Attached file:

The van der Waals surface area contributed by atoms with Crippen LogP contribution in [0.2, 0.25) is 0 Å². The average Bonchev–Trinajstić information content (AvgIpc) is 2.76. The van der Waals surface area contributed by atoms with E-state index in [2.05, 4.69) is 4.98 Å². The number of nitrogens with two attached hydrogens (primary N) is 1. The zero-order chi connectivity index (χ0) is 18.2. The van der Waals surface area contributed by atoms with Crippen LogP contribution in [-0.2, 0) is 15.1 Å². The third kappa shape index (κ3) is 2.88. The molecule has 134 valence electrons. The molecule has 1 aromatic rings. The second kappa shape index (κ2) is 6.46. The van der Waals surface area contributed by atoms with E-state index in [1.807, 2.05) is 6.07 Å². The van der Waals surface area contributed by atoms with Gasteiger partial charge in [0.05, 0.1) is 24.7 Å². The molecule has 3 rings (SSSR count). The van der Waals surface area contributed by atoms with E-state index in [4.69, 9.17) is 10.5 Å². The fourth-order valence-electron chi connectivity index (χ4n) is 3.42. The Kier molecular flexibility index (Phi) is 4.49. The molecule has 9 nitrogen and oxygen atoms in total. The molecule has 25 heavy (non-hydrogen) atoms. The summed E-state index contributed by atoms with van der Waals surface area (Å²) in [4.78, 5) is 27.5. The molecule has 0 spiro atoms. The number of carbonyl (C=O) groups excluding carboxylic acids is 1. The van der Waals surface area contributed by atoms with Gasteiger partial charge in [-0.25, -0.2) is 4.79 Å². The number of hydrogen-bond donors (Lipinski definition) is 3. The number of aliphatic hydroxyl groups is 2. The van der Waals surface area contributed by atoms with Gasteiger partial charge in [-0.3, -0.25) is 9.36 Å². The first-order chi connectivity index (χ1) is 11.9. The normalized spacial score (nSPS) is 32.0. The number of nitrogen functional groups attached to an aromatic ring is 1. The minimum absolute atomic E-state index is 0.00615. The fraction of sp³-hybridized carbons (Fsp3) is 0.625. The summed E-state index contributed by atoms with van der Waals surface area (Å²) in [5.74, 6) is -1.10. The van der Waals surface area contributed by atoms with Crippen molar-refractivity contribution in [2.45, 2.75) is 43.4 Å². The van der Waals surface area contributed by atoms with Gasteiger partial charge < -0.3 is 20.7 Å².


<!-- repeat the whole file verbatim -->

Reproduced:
The van der Waals surface area contributed by atoms with Crippen LogP contribution in [0.2, 0.25) is 0 Å². The average Bonchev–Trinajstić information content (AvgIpc) is 2.76. The van der Waals surface area contributed by atoms with E-state index in [2.05, 4.69) is 4.98 Å². The number of nitrogens with two attached hydrogens (primary N) is 1. The zero-order chi connectivity index (χ0) is 18.2. The van der Waals surface area contributed by atoms with Crippen LogP contribution in [-0.2, 0) is 15.1 Å². The third kappa shape index (κ3) is 2.88. The molecule has 134 valence electrons. The molecule has 1 aromatic rings. The second kappa shape index (κ2) is 6.46. The van der Waals surface area contributed by atoms with E-state index in [1.807, 2.05) is 6.07 Å². The van der Waals surface area contributed by atoms with Gasteiger partial charge in [0.05, 0.1) is 24.7 Å². The molecule has 3 rings (SSSR count). The van der Waals surface area contributed by atoms with E-state index in [4.69, 9.17) is 10.5 Å². The fourth-order valence-electron chi connectivity index (χ4n) is 3.42. The Kier molecular flexibility index (Phi) is 4.49. The molecule has 9 nitrogen and oxygen atoms in total. The molecule has 25 heavy (non-hydrogen) atoms. The summed E-state index contributed by atoms with van der Waals surface area (Å²) in [4.78, 5) is 27.5. The molecule has 0 spiro atoms. The number of carbonyl (C=O) groups excluding carboxylic acids is 1. The van der Waals surface area contributed by atoms with Gasteiger partial charge in [-0.25, -0.2) is 4.79 Å². The number of hydrogen-bond donors (Lipinski definition) is 3. The number of aliphatic hydroxyl groups is 2. The van der Waals surface area contributed by atoms with Gasteiger partial charge in [-0.3, -0.25) is 9.36 Å². The first-order chi connectivity index (χ1) is 11.9. The normalized spacial score (nSPS) is 32.0. The number of nitrogen functional groups attached to an aromatic ring is 1. The minimum absolute atomic E-state index is 0.00615. The fraction of sp³-hybridized carbons (Fsp3) is 0.625. The summed E-state index contributed by atoms with van der Waals surface area (Å²) in [5.74, 6) is -1.10. The van der Waals surface area contributed by atoms with Crippen molar-refractivity contribution in [2.45, 2.75) is 43.4 Å². The van der Waals surface area contributed by atoms with Gasteiger partial charge < -0.3 is 20.7 Å².